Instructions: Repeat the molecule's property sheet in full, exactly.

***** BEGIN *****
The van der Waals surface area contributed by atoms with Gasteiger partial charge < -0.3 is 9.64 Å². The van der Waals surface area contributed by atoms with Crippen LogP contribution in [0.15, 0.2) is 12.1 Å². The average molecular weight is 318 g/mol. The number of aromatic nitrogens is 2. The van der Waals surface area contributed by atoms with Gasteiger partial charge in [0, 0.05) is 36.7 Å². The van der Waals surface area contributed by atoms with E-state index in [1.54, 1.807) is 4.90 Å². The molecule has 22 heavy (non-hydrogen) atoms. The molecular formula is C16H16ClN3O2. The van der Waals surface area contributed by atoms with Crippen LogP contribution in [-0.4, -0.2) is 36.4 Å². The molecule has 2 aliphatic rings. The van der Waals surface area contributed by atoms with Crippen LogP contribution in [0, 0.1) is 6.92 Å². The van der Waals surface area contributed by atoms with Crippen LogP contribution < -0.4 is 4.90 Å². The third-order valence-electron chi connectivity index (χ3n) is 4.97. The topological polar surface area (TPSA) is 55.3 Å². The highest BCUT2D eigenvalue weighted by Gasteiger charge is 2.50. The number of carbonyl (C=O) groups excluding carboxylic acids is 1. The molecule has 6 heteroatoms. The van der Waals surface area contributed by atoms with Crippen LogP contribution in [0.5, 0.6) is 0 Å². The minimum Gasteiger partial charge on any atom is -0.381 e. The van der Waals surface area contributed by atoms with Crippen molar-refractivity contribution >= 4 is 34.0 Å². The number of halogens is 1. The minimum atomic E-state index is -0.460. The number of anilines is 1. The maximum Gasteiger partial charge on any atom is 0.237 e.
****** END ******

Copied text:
The van der Waals surface area contributed by atoms with Gasteiger partial charge < -0.3 is 9.64 Å². The van der Waals surface area contributed by atoms with Crippen LogP contribution in [0.15, 0.2) is 12.1 Å². The average molecular weight is 318 g/mol. The number of aromatic nitrogens is 2. The van der Waals surface area contributed by atoms with Gasteiger partial charge in [0, 0.05) is 36.7 Å². The van der Waals surface area contributed by atoms with E-state index in [1.54, 1.807) is 4.90 Å². The molecule has 22 heavy (non-hydrogen) atoms. The molecular formula is C16H16ClN3O2. The van der Waals surface area contributed by atoms with Crippen LogP contribution in [-0.4, -0.2) is 36.4 Å². The molecule has 2 aliphatic rings. The van der Waals surface area contributed by atoms with Crippen LogP contribution in [0, 0.1) is 6.92 Å². The van der Waals surface area contributed by atoms with Crippen LogP contribution < -0.4 is 4.90 Å². The third-order valence-electron chi connectivity index (χ3n) is 4.97. The topological polar surface area (TPSA) is 55.3 Å². The highest BCUT2D eigenvalue weighted by Gasteiger charge is 2.50. The number of carbonyl (C=O) groups excluding carboxylic acids is 1. The molecule has 6 heteroatoms. The van der Waals surface area contributed by atoms with Crippen LogP contribution in [0.5, 0.6) is 0 Å². The minimum Gasteiger partial charge on any atom is -0.381 e. The van der Waals surface area contributed by atoms with Crippen molar-refractivity contribution >= 4 is 34.0 Å². The number of halogens is 1. The minimum atomic E-state index is -0.460. The number of anilines is 1. The maximum Gasteiger partial charge on any atom is 0.237 e.